Wednesday, June 16, 2010
Friday, June 11, 2010
The following was posted by Jim Davidson to the CommercialSpacePlace YahooGroup. It reads like a letter, but it is posted for all to see there, so it is a public letter and there should be no legal issues with republishing it here. What he had to say has a direct bearing on the current end-to-Constellation debate.
Well, Jackie DeWayne Reynolds asks "What's wrong with this idea?" so it occurs to me to answer.
> Unfortunately for advocates of commercial space
> development, however, the market for access to space is
> being met at the current price of launch.
This comment supposes that there is no unmet demand that is not permitted to have access to space. There are plenty of examples of companies that have been shut down (Walt Anderson's MirCorp, Gary Hudson's Rotary Rocket, my own Space Travel Services, to name just three of dozens that come to mind) which suggest a substantial unmet demand. Certainly Reynolds has not examined the requests for export licences and other government permits that have been refused to all and sundry who request them. So I regard this claim that the market is being met to be amusing in the extreme, to the extent that it is not horrifyingly sad.
In December 1990 and January 1991, Space Travel Services demonstrated an unmet demand of over 650,000 people who would be eager to have a *chance* to travel in space for $2.99. Since Reynolds hasn't found any way to meet that demand, at any price, we'll have to dismiss the claim of the market being met.
Between 2004 and 2007, Virgin Galactic found tens of thousands of persons interested in flying in space on suborbital rides with at least dozens of these making down payment deposits on such rides. Again, this demand has not been met. Reynolds is not only wrong, but seems out of touch with current events.
> In a mixed/free
> market economy like ours, price is determined by the market
> (oligopolies and monopolies excepted, of course).
No, it isn't. The United States is not a free market economy and has not been since at least the formation of the Interstate Commerce Commission in 1887. You cannot be "just a little bit pregnant" and you cannot have "just a bit of a command economy." Really, this claim that there is any relationship between the USA economy and a free market economy is the dictionary definition of fatuous: "Foolish or silly, especially in a smug or self-satisfied way" http://thefreedictionary.com/fatuous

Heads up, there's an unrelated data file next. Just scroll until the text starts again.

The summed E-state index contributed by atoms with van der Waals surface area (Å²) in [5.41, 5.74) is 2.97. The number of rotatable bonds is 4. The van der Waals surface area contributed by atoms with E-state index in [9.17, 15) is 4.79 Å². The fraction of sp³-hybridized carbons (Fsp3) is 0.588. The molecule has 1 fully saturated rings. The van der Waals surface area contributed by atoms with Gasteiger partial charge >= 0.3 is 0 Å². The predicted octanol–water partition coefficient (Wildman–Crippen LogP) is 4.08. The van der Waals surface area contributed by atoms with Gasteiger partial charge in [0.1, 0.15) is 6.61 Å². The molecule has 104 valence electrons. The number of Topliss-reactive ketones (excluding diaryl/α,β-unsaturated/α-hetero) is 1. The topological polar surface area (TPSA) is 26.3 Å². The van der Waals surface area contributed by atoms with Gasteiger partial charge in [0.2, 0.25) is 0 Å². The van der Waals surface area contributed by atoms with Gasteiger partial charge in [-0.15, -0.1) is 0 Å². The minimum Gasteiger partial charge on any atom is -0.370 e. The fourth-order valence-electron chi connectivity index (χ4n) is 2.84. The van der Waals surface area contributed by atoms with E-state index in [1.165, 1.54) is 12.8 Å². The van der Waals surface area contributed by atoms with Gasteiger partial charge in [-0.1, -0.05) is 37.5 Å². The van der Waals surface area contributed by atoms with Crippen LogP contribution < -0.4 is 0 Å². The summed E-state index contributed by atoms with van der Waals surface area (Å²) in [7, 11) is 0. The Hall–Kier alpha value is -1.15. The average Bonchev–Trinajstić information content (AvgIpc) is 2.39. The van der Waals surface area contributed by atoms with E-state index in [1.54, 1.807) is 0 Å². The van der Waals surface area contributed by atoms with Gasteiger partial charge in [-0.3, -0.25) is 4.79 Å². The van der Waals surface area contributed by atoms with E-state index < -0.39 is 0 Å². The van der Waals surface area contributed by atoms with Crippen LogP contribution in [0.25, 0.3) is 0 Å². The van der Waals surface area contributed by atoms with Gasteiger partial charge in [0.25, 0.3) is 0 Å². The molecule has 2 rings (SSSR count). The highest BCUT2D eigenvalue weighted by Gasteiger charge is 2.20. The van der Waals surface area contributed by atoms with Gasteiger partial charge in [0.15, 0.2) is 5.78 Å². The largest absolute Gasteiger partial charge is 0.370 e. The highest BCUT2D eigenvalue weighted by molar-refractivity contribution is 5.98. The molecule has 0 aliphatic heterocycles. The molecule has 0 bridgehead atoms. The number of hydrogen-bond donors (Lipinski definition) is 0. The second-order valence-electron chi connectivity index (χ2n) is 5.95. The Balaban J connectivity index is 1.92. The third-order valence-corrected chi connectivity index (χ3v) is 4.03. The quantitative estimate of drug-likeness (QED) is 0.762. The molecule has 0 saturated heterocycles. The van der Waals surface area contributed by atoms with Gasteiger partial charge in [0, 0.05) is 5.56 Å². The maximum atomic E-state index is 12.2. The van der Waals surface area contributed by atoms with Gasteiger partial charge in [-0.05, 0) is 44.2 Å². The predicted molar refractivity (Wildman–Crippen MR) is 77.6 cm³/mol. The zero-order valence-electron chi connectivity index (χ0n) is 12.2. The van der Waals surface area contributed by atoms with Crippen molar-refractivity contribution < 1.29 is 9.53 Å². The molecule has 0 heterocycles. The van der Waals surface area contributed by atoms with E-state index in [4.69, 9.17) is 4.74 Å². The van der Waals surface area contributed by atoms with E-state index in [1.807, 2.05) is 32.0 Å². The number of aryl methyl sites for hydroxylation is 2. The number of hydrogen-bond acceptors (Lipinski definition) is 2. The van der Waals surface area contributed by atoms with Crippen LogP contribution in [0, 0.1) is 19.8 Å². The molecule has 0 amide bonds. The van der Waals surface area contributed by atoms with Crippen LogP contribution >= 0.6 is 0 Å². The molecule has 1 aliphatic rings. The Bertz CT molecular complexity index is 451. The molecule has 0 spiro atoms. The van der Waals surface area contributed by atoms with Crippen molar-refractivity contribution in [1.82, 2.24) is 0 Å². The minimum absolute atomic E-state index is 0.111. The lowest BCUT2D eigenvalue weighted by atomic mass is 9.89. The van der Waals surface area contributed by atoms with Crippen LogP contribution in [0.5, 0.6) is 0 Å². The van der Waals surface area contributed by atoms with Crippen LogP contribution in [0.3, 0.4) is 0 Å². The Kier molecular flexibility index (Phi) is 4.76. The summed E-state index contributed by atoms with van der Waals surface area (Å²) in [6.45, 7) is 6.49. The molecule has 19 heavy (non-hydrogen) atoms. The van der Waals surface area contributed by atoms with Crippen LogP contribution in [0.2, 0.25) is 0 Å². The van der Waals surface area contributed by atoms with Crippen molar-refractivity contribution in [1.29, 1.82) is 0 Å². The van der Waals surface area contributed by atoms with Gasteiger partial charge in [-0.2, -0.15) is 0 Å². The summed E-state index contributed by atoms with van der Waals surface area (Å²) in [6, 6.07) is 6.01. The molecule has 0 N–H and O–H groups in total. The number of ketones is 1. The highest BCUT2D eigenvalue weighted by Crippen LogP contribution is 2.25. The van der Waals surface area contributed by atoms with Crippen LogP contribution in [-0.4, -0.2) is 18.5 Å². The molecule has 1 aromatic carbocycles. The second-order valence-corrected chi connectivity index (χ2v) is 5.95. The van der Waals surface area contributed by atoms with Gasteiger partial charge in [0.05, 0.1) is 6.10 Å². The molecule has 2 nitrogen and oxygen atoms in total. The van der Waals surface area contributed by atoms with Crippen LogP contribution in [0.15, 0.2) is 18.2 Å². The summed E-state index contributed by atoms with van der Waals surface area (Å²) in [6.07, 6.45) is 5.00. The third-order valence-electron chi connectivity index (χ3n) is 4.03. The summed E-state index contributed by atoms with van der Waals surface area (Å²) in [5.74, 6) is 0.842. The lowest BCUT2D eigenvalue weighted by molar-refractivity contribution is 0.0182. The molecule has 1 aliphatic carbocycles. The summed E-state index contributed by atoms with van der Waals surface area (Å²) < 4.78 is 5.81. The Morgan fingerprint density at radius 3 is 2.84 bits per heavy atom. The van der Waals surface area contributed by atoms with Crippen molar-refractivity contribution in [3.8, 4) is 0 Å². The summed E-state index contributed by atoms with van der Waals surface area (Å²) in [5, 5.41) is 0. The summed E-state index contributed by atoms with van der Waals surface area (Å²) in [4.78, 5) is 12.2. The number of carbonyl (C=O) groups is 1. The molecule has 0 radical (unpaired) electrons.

One can be satisfied of anything if you refuse to examine even the most basic of premises.
> greater demand for access to space, there is no impetus for
> the market to lower launch costs.
Well, gosh, we may never know. I can certainly remember when there was enough demand for re-supplying the space station with cargo flights to stimulate Andrew Beal to put up $300 million of his own money to develop cheap access to space and multiple launch sites for his big dumb boosters. And I can also remember when NASA chose to betray its previous commitments and screw Beal to the wall with a moly bolt. The fact that there was an impetus for the market to lower launch costs and that NASA then decided, in its evil and bureau-rat fashion, to force fit the "contracts" to existing aerospace giant companies only for the benefit of those companies and for the degradation of the market for cheap access to space certainly speaks volumes about how we got into this mess.
> But what if launch costs could be lowered indirectly?
What if launch costs aren't the door that you have to get through? What if space is not difficult, dangerous, expensive, and risky? What if everything you've been told about space by NASA has been a lie? What if the government lies through stolen teeth, and lies easily?
You want to open the space frontier to human exploration and settlement. The problems you face are not economic problems - there is a huge market for space tourism, there are huge markets for materials processing in space, there are huge markets for additional communications technologies, there are huge markets for energy. It is raining soup out there, all you need is the ability to get there with a bucket.
The problems you face are not technological problems. Two men landed on the surface of the Moon in 1969. Their electronics were amazingly ancient. Their communications systems were utterly bereft of TDRSS. They had no global positioning satellites. Not much more computing power than my pocket calculator. Really, please, don't talk to me about technological impediments to space achievement until you read every single one of Robert Goddard's patent applications. Especially the ones von Braun filched.
The problems are legal, bureaucratic, and political. All of the problems you face are in these areas. Now, admittedly, none of them are so complex that they couldn't be resolved fully with the use of twenty tonnes of iron returning from a 90 minute orbit and striking Washington, DC. But if you aren't that much of an extremist, then your focus has to be on finding, or founding, a free country, or more than one.
Friday, June 04, 2010
Today SpaceX launched the Falcon 9 into orbit on its first test flight. The rocket is capable of carrying up to seven people to orbit in the Dragon capsule. SpaceX is a private company that didn't even exist eight years ago and in a couple years they will be delivering people to the international space station - and the Bigelow stations due to be launched in the next few years. It's a pretty good day.